An obvious but important point emphasised by John Menadue reminded us that the PHI rebate and the pressure to hold PHI is vey unfair to many rural based Australians for there are no private hospitals available in the majority of rural communities. In truth many health inequities are entrenched in rural Australia. The 35% of Australians who live in the country and supply 66% of the nations wealth have far poorer health outcomes than their city cousins. White Australians living in rural communities are likely to live 4 years less than average city dwellers. From depression to heart disease to infant mortality to cancer, outcomes are inferior in rural Australia. This gross inequity is not being addressed despite numerous enquiries highlighting the changes needed to reverse the situation.  (e.g. reducing dependence on overseas trained doctors by training more rural based students in medical schools established in a rural setting and (as John Menadue emphasised) far better use of the existing non medical workforce, and numerous other evidence based strategies.) How frustrating for country citizens that the National party promised major rural reforms if the coalition won the last election when, in reality, they have had no power to influence rural health initiatives.

Talking of the better use of the non-medical workforce brings me to one point where I would place a caveat beside one of John Menadue’s recommendations. Pharmacists are men and women trained at university to understand scientific methods and appreciate the importance of evidence based Medicine. Indeed their professional charter demands they only offer medicines know to be clinically effective to their clients. Certainly they should be integrated into our Primary Care system. However there is a professional (commercial) cancer eating away at their integrity as they offer so many products that have no real value to customers. Their prescription services are usually assigned to the back of a shop in which 80% of the space is provided to offering health products that are no doubt lucrative but of little value. Recently calls for Pharmacists to rid their shelves of Homeopathic products following the NH&MRC report emphasising they can have no more than a placebo effect, have been rejected. Pharmacists should be telling clients that the 2 billion dollars spent each year on supplements and vitamins is largely a waste of money and that you can’t neutralise an unhealthy lifestyle with something from a bottle.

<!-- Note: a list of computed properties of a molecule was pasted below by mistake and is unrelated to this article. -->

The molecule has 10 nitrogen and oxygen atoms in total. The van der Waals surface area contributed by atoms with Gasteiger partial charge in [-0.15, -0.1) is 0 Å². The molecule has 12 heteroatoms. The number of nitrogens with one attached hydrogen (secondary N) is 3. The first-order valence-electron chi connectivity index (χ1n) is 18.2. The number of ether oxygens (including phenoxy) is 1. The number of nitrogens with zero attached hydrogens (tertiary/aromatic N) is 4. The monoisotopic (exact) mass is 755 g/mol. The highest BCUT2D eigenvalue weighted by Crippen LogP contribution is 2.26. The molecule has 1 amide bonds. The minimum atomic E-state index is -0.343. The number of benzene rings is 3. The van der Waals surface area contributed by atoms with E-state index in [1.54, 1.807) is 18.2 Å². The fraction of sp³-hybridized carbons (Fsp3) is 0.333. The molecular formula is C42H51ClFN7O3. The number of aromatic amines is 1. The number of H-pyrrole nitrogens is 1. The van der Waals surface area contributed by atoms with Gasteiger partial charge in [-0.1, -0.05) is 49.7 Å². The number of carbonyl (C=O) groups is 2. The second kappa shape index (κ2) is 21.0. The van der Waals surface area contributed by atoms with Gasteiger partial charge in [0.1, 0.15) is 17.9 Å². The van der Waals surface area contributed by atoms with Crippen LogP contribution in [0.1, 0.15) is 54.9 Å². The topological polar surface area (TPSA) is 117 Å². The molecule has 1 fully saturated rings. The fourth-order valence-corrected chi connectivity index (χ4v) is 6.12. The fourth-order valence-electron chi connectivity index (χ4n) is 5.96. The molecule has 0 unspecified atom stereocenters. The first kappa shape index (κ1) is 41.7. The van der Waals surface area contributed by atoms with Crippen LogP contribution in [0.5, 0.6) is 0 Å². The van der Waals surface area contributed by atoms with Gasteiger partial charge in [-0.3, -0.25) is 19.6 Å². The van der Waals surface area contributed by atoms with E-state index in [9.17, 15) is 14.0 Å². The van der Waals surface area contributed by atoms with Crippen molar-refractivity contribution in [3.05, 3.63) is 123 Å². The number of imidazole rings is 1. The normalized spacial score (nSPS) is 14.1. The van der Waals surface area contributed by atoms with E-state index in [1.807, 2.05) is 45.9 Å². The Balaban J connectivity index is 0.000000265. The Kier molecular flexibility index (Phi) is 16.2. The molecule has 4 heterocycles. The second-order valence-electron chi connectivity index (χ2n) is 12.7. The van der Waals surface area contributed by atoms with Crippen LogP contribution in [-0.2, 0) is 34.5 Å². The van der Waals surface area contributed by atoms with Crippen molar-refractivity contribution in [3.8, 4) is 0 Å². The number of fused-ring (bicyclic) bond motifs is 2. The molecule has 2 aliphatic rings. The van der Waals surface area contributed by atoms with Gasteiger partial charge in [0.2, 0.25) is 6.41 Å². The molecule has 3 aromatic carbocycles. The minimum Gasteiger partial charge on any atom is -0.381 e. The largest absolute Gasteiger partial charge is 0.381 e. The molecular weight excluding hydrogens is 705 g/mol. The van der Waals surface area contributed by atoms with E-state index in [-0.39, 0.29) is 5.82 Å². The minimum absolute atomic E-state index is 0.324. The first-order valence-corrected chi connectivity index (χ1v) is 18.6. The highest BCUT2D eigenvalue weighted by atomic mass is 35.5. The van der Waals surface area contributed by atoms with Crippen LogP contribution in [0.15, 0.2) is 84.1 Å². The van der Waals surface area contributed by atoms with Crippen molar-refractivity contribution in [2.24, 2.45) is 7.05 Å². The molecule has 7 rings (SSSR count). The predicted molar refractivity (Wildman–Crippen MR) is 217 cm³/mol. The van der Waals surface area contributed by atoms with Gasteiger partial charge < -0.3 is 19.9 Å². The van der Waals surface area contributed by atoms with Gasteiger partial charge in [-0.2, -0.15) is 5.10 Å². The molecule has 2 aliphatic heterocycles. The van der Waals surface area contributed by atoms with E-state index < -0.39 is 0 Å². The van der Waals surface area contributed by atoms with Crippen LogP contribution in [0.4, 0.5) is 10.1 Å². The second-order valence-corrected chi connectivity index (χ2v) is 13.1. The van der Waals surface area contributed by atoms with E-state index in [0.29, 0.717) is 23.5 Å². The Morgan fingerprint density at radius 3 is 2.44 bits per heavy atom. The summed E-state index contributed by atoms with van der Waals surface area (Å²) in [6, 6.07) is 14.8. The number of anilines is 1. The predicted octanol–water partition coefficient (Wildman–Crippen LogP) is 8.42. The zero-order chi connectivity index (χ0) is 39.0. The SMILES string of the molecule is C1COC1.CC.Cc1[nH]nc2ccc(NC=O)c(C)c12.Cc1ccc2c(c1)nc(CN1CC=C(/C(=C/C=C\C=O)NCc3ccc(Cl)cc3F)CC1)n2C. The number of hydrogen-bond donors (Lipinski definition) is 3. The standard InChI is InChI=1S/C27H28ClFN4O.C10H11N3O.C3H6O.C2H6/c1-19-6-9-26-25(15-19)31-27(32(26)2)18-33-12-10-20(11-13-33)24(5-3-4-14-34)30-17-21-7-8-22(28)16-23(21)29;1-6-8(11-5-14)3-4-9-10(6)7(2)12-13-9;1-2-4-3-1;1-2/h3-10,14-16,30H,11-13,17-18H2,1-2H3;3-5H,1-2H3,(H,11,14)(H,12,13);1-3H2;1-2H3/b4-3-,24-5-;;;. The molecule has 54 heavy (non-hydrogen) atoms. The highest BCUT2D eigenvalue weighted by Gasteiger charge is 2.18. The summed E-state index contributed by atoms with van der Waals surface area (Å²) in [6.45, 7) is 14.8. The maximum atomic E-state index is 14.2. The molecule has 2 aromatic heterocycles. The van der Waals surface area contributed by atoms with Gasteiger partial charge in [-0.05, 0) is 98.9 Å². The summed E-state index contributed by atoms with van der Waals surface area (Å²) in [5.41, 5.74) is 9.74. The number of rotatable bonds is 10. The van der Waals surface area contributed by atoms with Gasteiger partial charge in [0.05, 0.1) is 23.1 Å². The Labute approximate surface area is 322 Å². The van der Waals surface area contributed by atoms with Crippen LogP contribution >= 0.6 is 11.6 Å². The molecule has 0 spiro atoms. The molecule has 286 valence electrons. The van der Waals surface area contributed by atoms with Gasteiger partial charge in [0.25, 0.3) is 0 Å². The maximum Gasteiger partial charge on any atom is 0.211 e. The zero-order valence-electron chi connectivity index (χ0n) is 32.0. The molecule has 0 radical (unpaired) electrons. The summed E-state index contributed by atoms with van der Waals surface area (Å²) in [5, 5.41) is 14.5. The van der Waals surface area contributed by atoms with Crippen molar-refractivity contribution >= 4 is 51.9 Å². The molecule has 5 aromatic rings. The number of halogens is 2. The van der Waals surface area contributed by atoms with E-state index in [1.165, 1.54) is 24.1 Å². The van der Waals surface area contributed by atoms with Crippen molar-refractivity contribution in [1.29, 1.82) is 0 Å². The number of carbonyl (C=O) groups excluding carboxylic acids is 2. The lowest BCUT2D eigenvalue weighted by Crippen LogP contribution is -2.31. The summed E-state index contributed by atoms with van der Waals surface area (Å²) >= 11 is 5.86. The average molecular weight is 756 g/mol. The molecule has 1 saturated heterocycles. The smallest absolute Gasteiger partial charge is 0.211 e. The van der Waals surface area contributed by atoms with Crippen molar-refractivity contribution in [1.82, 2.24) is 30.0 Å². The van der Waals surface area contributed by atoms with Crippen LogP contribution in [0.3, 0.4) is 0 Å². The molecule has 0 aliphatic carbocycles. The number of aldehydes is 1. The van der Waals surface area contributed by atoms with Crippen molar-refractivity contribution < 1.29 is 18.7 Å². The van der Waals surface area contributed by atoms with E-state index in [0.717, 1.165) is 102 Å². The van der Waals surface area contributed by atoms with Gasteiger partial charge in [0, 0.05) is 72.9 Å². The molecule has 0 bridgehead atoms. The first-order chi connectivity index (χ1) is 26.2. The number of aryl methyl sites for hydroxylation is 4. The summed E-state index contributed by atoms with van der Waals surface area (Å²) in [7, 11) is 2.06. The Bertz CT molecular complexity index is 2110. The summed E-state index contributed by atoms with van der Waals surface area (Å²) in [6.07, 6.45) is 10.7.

In many countries any clinical observations made and the drugs supplied to an individual are entered into the persons electronic health record in real time. John Menadue criticises the Department of Health for failing to roll out an electronic health record for Australians, an initiative he describes as a minor reform.  In fact an electronic health record is a much-desired major reform and can be the lynchpin for much needed integration of patient focused care. Many countries are now reporting on a decade of experience with an electronic health record and the improvement in care made possible by this initiative and clinician and patient satisfaction with the system are most impressive. Kaiser-Permanente in the US is reporting that in the last decade it has turned two million face to face consultations into email consults. The organisation’s initiatives, which include major prevention strategies delivered via an Integrated Primary Care system, have seen it have the best health outcome results nationally in 10 of the 12 major indicators used to measure success in treating chronic diseases.

So summarising John Menadue’s concerns, we have a health system that by international standards is not meeting our contemporary needs, is provider, disease, and hospital centric, held hostage by vested interested that dissuade governments from embracing structural reform, is very cost ineffective, does not focus on efficiency and equity while Medicare, which though in need of reform remains invaluable to Australians, is at risk.  In the second section of this commentary I will comment and expand on John Menadue’s suggestions for breaking the impasse and providing a structure on which we might be able implement needed change.


John Dwyer is Emeritus Professor of Medicine at UNSW.